Housing Counsel: Getting Around a Lender Who Won't Subordinate
Q: My wife and I purchased our home a couple of years ago, with 10 percent cash down, a $417,000 first mortgage and a $77,000 home-equity line of credit. We would like to refinance our first mortgage to take advantage of today's low interest rates, but the holder of our line of credit refuses to subordinate. We feel this is unreasonable. After refinancing, the payments on our first mortgage would be reduced significantly; with the lower payments, we are less likely to default, thereby making the lender's position more secure. Our home has appreciated slightly, so we cannot understand why the lender would believe they would be in a worse position. Is there anything that can be done when a lender unreasonably refuses to subordinate a line of credit?
A: In today's difficult economy, lenders have tightened their loan requirements.
Let's look at what subordination involves. You have a first trust of $417,000 and a home-equity line of credit for $71,000. You put down 10 percent, so by my calculations you paid about $550,000 for your home.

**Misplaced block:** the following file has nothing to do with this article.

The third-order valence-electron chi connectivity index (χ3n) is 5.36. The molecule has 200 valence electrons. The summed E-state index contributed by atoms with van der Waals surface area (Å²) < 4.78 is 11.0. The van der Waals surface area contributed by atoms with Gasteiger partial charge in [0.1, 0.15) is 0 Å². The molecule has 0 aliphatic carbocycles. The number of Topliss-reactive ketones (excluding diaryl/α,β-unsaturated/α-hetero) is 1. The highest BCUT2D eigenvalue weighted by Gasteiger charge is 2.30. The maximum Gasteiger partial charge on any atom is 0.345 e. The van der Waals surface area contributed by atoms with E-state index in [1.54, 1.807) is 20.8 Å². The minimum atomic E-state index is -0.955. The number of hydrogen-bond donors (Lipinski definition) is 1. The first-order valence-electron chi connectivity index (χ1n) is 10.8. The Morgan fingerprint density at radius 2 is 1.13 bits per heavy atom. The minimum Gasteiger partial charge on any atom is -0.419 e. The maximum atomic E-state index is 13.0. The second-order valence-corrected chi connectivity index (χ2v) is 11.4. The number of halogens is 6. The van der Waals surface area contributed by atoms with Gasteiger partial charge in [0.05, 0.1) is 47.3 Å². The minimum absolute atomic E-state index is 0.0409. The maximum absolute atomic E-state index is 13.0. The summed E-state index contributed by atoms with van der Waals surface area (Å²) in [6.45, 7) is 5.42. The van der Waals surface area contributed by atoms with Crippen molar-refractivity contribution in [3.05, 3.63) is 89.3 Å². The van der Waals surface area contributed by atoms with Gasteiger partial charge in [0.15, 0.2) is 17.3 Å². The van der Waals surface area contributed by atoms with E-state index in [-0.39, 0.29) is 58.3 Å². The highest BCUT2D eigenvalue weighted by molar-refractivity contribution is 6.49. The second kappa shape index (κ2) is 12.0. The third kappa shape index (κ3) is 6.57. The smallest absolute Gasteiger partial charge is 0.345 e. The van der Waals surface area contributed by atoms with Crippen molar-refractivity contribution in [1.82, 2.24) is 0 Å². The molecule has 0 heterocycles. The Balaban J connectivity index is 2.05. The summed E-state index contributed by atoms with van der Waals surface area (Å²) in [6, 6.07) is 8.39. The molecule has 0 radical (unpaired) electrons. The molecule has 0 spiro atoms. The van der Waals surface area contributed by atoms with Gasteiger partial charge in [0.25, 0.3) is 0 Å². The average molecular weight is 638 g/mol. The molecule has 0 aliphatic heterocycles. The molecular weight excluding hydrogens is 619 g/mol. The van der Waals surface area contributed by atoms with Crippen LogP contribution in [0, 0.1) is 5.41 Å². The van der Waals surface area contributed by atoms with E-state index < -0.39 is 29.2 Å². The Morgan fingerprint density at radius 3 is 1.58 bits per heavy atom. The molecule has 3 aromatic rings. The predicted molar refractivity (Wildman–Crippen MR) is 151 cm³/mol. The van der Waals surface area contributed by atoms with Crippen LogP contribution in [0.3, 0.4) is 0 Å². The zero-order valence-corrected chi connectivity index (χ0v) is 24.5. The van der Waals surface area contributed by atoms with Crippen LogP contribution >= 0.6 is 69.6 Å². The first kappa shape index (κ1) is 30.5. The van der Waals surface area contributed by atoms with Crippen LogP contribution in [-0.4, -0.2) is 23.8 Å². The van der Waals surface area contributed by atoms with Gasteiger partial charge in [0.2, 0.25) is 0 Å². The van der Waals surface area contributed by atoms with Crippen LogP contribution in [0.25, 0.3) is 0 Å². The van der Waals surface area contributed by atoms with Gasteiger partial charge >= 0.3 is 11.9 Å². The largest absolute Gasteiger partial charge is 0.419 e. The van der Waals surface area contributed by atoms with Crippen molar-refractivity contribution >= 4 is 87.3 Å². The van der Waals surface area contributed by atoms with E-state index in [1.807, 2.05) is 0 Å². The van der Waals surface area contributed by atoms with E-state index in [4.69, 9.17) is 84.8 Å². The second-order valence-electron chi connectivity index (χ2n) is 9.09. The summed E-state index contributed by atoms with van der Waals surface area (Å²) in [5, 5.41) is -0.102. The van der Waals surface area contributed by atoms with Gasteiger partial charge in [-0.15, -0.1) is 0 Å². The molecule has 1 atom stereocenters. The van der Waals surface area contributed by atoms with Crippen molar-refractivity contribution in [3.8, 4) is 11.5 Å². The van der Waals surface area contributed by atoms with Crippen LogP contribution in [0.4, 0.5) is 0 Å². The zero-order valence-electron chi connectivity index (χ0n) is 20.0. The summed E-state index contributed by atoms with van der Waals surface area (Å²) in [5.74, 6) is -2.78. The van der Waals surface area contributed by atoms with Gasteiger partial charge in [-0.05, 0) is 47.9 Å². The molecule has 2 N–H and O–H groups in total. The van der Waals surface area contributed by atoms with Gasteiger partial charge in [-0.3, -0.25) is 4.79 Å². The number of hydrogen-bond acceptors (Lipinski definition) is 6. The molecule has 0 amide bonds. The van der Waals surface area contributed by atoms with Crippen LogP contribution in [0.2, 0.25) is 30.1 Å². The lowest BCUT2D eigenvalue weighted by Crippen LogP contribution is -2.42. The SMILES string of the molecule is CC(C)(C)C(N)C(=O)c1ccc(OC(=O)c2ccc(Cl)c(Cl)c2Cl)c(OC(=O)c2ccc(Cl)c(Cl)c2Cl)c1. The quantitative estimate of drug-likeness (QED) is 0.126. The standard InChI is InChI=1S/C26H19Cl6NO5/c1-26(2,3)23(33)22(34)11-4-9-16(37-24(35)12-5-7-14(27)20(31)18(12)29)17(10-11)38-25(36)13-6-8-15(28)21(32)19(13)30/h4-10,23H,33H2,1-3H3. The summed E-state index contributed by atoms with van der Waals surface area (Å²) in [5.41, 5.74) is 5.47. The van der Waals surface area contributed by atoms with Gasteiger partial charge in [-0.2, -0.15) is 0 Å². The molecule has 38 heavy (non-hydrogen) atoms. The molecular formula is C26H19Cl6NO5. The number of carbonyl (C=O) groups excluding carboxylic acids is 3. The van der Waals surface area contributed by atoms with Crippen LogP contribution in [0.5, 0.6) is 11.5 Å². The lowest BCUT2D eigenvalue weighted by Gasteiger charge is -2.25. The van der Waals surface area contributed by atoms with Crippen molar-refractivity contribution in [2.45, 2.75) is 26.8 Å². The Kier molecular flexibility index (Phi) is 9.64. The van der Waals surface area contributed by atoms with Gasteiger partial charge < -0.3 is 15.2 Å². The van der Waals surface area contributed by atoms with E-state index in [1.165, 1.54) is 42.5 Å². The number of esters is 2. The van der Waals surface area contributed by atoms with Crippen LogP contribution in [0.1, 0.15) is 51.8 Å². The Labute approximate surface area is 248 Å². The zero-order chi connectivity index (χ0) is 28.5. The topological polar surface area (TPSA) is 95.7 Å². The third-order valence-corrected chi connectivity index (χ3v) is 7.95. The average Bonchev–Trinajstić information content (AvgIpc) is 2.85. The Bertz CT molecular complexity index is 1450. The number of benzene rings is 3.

The line of credit is a second deed of trust (mortgage). That means that it was recorded in second place behind your first mortgage. If you pay off the first mortgage with your refinance money, the credit line moves up to first-place position.
No lender will refinance your main home loan and accept second place. Accordingly, many credit line lenders will agree to file a document among the land records that states that they agree to accept second place behind the new lender. That document is called a subordination agreement.
There is no legal reason why any credit line lender must agree to subordinate. In fact, many such lenders have started to either restrict the amount of money that can be tapped from their loans or have canceled them outright. Why? Because as the equity in your home decreases, their security becomes threatened.
You say your home has appreciated slightly. If, for example, it is now appraised at $560,000, and the new loan will also be $417,000, you are correct that the credit line lender will have a little more security than it has now.
Have you or your refinance lender talked to that lender? Have they given you any valid reason why they do not want to subordinate?
Talk with your proposed new lender. Ask whether they make credit line loans. If so, you can refinance, get a new first mortgage as well as a new line of credit, and pay off the old lender.
Benny L. Kass is a Washington lawyer. For a free copy of the booklet "A Guide to Settlement on Your New Home," send a self-addressed stamped envelope to Benny L. Kass, Suite 1100, 1050 17th St. NW, Washington, D.C. 20036. Readers may also send questions to him at that address or contact him through his Web site, http:/